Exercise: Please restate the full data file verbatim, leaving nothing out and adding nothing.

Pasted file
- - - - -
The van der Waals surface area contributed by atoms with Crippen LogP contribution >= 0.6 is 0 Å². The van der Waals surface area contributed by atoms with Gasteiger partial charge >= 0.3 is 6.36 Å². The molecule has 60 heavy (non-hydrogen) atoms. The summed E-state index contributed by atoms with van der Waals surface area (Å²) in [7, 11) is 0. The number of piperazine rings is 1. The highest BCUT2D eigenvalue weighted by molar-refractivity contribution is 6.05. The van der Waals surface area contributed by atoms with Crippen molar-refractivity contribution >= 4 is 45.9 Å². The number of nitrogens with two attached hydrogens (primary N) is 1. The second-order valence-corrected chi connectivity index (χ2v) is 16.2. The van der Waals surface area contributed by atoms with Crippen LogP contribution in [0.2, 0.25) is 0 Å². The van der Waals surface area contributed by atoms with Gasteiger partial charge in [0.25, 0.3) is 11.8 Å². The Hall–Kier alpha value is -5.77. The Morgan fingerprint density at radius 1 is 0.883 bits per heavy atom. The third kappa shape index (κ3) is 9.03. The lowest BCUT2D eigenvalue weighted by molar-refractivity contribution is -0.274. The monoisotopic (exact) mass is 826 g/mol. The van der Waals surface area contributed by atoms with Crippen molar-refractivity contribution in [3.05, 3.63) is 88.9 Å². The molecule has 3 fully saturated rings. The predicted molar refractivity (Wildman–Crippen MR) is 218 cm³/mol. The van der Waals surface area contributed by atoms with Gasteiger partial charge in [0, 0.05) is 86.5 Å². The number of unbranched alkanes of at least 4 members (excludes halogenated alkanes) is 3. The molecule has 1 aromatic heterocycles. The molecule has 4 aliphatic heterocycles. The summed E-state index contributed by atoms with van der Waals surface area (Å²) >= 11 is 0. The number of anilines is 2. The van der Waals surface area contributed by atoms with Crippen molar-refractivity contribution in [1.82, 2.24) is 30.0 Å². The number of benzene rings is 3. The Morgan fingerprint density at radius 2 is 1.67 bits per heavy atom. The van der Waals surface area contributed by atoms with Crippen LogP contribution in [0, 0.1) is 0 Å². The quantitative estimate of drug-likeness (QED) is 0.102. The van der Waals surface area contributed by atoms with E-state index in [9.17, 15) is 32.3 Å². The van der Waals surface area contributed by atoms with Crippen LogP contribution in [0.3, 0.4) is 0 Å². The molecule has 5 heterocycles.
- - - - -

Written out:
The van der Waals surface area contributed by atoms with Crippen LogP contribution >= 0.6 is 0 Å². The van der Waals surface area contributed by atoms with Gasteiger partial charge >= 0.3 is 6.36 Å². The molecule has 60 heavy (non-hydrogen) atoms. The summed E-state index contributed by atoms with van der Waals surface area (Å²) in [7, 11) is 0. The number of piperazine rings is 1. The highest BCUT2D eigenvalue weighted by molar-refractivity contribution is 6.05. The van der Waals surface area contributed by atoms with Crippen molar-refractivity contribution >= 4 is 45.9 Å². The number of nitrogens with two attached hydrogens (primary N) is 1. The second-order valence-corrected chi connectivity index (χ2v) is 16.2. The van der Waals surface area contributed by atoms with Crippen LogP contribution in [0.2, 0.25) is 0 Å². The van der Waals surface area contributed by atoms with Gasteiger partial charge in [0.25, 0.3) is 11.8 Å². The Hall–Kier alpha value is -5.77. The Morgan fingerprint density at radius 1 is 0.883 bits per heavy atom. The third kappa shape index (κ3) is 9.03. The lowest BCUT2D eigenvalue weighted by molar-refractivity contribution is -0.274. The monoisotopic (exact) mass is 826 g/mol. The van der Waals surface area contributed by atoms with Crippen molar-refractivity contribution in [3.05, 3.63) is 88.9 Å². The molecule has 3 fully saturated rings. The predicted molar refractivity (Wildman–Crippen MR) is 218 cm³/mol. The van der Waals surface area contributed by atoms with Gasteiger partial charge in [0, 0.05) is 86.5 Å². The number of unbranched alkanes of at least 4 members (excludes halogenated alkanes) is 3. The molecule has 1 aromatic heterocycles. The molecule has 4 aliphatic heterocycles. The summed E-state index contributed by atoms with van der Waals surface area (Å²) >= 11 is 0. The number of anilines is 2. The van der Waals surface area contributed by atoms with Crippen molar-refractivity contribution in [1.82, 2.24) is 30.0 Å². The number of benzene rings is 3. The Morgan fingerprint density at radius 2 is 1.67 bits per heavy atom. The van der Waals surface area contributed by atoms with Crippen LogP contribution in [0, 0.1) is 0 Å². The quantitative estimate of drug-likeness (QED) is 0.102. The van der Waals surface area contributed by atoms with E-state index in [9.17, 15) is 32.3 Å². The van der Waals surface area contributed by atoms with Crippen LogP contribution in [0.3, 0.4) is 0 Å². The molecule has 5 heterocycles.